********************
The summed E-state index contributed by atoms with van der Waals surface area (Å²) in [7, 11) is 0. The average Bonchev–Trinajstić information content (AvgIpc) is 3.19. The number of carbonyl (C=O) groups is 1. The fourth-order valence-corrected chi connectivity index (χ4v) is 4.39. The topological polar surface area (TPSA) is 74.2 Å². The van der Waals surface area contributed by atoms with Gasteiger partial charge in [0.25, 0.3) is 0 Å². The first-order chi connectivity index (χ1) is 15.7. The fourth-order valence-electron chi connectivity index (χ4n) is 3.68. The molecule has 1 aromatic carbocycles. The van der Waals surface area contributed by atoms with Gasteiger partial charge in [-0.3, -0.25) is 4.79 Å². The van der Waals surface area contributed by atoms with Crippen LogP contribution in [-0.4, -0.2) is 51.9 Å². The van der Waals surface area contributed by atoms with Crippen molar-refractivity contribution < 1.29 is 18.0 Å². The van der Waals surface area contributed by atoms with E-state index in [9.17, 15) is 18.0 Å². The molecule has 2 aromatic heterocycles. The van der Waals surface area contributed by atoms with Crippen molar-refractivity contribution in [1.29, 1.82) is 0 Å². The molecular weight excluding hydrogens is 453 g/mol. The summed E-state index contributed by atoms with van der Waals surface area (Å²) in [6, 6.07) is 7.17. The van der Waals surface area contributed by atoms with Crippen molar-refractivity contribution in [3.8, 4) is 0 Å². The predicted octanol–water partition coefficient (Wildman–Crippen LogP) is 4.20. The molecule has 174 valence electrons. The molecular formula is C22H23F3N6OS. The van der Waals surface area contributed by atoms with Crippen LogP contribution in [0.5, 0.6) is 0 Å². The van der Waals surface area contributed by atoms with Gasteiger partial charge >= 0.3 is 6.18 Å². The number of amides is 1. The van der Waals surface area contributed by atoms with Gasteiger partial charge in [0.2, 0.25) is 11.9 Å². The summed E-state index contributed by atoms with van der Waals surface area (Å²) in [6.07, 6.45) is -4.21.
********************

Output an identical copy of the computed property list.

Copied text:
The summed E-state index contributed by atoms with van der Waals surface area (Å²) in [7, 11) is 0. The average Bonchev–Trinajstić information content (AvgIpc) is 3.19. The number of carbonyl (C=O) groups is 1. The fourth-order valence-corrected chi connectivity index (χ4v) is 4.39. The topological polar surface area (TPSA) is 74.2 Å². The van der Waals surface area contributed by atoms with Gasteiger partial charge in [0.25, 0.3) is 0 Å². The first-order chi connectivity index (χ1) is 15.7. The fourth-order valence-electron chi connectivity index (χ4n) is 3.68. The molecule has 1 aromatic carbocycles. The van der Waals surface area contributed by atoms with Gasteiger partial charge in [-0.3, -0.25) is 4.79 Å². The van der Waals surface area contributed by atoms with Crippen LogP contribution in [-0.4, -0.2) is 51.9 Å². The van der Waals surface area contributed by atoms with Crippen molar-refractivity contribution < 1.29 is 18.0 Å². The van der Waals surface area contributed by atoms with E-state index in [9.17, 15) is 18.0 Å². The molecule has 2 aromatic heterocycles. The van der Waals surface area contributed by atoms with Crippen molar-refractivity contribution in [1.29, 1.82) is 0 Å². The molecular weight excluding hydrogens is 453 g/mol. The summed E-state index contributed by atoms with van der Waals surface area (Å²) in [6, 6.07) is 7.17. The van der Waals surface area contributed by atoms with Crippen molar-refractivity contribution in [3.8, 4) is 0 Å². The predicted octanol–water partition coefficient (Wildman–Crippen LogP) is 4.20. The molecule has 174 valence electrons. The molecular formula is C22H23F3N6OS. The van der Waals surface area contributed by atoms with Crippen LogP contribution in [0.5, 0.6) is 0 Å². The van der Waals surface area contributed by atoms with Gasteiger partial charge >= 0.3 is 6.18 Å². The number of amides is 1. The van der Waals surface area contributed by atoms with Gasteiger partial charge in [0.2, 0.25) is 11.9 Å². The summed E-state index contributed by atoms with van der Waals surface area (Å²) in [6.07, 6.45) is -4.21.